The best thing about the Universal remake of the 1940 classic The Wolf Man (called, here, The Wolfman) is the gnashing title beast of horror maven Rick Baker, whom the late, punny Famous Monsters of Filmland editor Forrest J. Ackerman used to call, “Rick Baker, Monster Maker.” As a fellow FM geek, I’m tickled whenever Baker gets a chance to re-imagine the great monsters. Unlike the CGI werewolves of New Moon, the (partially CGI) creature of Benicio Del Toro is truly a wolf-man, and true in its way to Jack Pierce’s odd homo erectus design for Lon Chaney, Jr. The third of Baker’s werewolves (he began with An American Werewolf in London, then the minimalist Jack Nicholson make-up for Wolf), it’s not his most original effort (that would be the hero’s agonized transformation in American Werewolf), but it’s his most pleasing, a kind of CGI dialogue between horrified human and liberated carnivore. The hirsute one switches back and forth between two and four legs, running down victims and rising to rip out their steaming intestines and send chunks of flesh flying. The over-the-top carnage caps the mostly pedestrian dialogue scenes with riotous Grand Guignol.
Director Joe Johnston did good, unpretentious work in Honey, I Shrunk the Kids, The Rocketeer, and Jurassic Park 3, but his staging of The Wolfman is flat: thick fog, a few canted angles, and a lot of framed-for-TV close-ups. Even the sets by Rich Heinrichs and the music of Danny Elfman can’t raise this thing to Tim Burton-esque heights of inspired grotesquerie. As in the original, we’re in late nineteenth-century England, where gypsies might or might not carry in the lycanthropic plague, and where brave scion Lawrence Talbot (Del Toro) has the good/bad fortune of surviving an attack. As the old gypsy verse (read here by a withered Geraldine Chaplin) goes, “Even a man who is pure at heart/And says his prayers by night/ Will become a wolf when the wolf’s bane blooms/And the moon is full and bright.” Alas, screenwriters Andrew Kevin Walker and David Self borrow the Oedipal conflict of the Ang Lee Hulk. (Did they think it worked there?) Instead of Claude Raines’s prim and conflicted dad we get Anthony Hopkins’s — what? Best not to say but he’s howlingly mad. Note the resemblance between Lawrence’s late brother’s fiancée (Emily Blunt) and their dead mother: It comes down in the end to which monster has the greater stamina and longer talons.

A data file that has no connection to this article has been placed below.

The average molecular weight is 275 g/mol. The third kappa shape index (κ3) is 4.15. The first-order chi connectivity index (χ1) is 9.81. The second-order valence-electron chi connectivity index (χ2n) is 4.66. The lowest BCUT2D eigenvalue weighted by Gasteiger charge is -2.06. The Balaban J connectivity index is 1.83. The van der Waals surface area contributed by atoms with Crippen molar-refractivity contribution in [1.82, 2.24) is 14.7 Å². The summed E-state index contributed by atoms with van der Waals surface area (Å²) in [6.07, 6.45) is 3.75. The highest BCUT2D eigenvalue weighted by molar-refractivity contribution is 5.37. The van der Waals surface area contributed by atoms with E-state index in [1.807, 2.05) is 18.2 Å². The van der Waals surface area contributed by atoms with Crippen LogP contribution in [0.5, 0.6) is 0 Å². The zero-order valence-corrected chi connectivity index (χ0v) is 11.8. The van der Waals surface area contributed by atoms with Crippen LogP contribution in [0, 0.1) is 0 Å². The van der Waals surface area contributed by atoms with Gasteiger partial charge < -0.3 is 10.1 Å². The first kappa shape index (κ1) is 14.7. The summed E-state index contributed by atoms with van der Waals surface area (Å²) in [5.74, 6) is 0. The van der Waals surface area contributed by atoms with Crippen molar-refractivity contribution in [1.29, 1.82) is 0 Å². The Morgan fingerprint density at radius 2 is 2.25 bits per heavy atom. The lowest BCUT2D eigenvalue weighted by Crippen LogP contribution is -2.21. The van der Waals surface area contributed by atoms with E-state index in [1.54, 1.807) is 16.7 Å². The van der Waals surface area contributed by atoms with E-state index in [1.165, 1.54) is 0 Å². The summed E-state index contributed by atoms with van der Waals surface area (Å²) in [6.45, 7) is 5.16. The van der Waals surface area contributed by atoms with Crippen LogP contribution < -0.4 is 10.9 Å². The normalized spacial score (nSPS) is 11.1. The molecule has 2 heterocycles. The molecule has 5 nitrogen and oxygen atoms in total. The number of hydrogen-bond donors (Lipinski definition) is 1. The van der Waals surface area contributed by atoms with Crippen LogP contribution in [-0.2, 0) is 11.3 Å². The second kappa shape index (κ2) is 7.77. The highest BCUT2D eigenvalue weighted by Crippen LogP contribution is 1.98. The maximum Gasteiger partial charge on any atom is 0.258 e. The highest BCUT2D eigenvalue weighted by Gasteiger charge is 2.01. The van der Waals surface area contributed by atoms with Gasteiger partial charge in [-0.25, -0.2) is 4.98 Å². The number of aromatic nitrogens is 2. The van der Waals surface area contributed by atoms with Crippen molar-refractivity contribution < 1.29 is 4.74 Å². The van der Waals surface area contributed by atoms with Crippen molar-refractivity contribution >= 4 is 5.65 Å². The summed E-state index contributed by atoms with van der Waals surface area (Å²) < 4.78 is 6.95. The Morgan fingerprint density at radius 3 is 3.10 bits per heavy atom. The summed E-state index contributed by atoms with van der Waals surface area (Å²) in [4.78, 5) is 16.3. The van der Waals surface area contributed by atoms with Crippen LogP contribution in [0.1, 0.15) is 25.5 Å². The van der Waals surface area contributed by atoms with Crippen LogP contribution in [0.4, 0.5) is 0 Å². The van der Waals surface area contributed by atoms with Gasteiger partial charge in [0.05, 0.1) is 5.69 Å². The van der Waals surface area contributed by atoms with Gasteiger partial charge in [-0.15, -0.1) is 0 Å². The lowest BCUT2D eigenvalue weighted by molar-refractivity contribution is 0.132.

Del Toro’s Talbot is supposedly an actor on the order of Kean or Garrick, but when he arrives at the family manse after a long self-exile, he’s about the same dullard that Lon Chaney, Jr. was. That’s not entirely a bad thing. Chaney, despite his blockishness, already had the look of a puffy, dehydrated alcoholic, a man who will never sleep peacefully, and Del Toro — with his sunken eyes — looks similarly eaten away from within. Emily Blunt makes any film worth seeing, if only to gaze on her poetic features, and she looks on Del Toro with just the right mix of romantic longing and motherly protectiveness. Crisp, elegant Hugo Weaving nearly steals the movie as the Scotland Yard detective convinced that Talbot is not just a homicidal maniac but Jack the Ripper himself. But the only sequence that kills is the one in which the shackled Talbot is presented to an audience of physicians — the compositions and lighting recall Thomas Eakins’s “The Gross Clinic” — as the prime specimen of a delusional psychotic, and hairy Larry gets to put the dinky shrink in his (spiked-fence) place.
Normally I’d steer clear of reviewing Chris Columbus’s dud movie of Rick Riordan’s lighthearted Harry Potter-versus-Greek Gods saga The Lightning Thief (here called Percy Jackson and the Olympians: The Lightning Thief). But someone has to warn the kids and kids-at-heart who love the books that the film will break their hearts. As he demonstrated in the first Potter film, Columbus is incapable of (or uninterested in, or clueless about) capturing the tumultuous emotions that feed these adolescent fantasies of loneliness and magical empowerment. Riordan borrows from Potter but cheekily upends J.K. Rowling’s orderly patriarchal universe in favor of an Ancient Greek psychodrama of gods bruising one another’s egos, their petty animosities raising storms that threaten the human world. Columbus brings the kind of so